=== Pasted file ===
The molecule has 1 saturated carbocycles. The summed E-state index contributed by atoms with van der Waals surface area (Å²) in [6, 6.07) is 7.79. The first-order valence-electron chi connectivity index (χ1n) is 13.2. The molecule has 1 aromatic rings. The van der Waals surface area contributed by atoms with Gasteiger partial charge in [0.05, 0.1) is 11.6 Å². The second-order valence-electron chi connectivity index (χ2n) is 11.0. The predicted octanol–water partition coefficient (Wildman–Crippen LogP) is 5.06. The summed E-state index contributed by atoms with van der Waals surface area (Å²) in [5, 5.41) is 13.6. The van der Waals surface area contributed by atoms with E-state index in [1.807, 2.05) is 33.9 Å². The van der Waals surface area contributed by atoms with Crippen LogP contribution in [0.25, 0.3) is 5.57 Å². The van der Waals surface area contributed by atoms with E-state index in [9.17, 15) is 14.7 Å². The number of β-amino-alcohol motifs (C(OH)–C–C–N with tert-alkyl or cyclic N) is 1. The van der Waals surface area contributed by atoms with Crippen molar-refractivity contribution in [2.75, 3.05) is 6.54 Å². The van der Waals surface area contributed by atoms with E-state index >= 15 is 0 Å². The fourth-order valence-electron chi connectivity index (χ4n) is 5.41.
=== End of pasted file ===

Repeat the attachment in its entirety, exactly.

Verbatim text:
The molecule has 1 saturated carbocycles. The summed E-state index contributed by atoms with van der Waals surface area (Å²) in [6, 6.07) is 7.79. The first-order valence-electron chi connectivity index (χ1n) is 13.2. The molecule has 1 aromatic rings. The van der Waals surface area contributed by atoms with Gasteiger partial charge in [0.05, 0.1) is 11.6 Å². The second-order valence-electron chi connectivity index (χ2n) is 11.0. The predicted octanol–water partition coefficient (Wildman–Crippen LogP) is 5.06. The summed E-state index contributed by atoms with van der Waals surface area (Å²) in [5, 5.41) is 13.6. The van der Waals surface area contributed by atoms with E-state index in [1.807, 2.05) is 33.9 Å². The van der Waals surface area contributed by atoms with Crippen LogP contribution in [0.25, 0.3) is 5.57 Å². The van der Waals surface area contributed by atoms with E-state index in [9.17, 15) is 14.7 Å². The number of β-amino-alcohol motifs (C(OH)–C–C–N with tert-alkyl or cyclic N) is 1. The van der Waals surface area contributed by atoms with Crippen molar-refractivity contribution in [2.75, 3.05) is 6.54 Å². The van der Waals surface area contributed by atoms with E-state index >= 15 is 0 Å². The fourth-order valence-electron chi connectivity index (χ4n) is 5.41.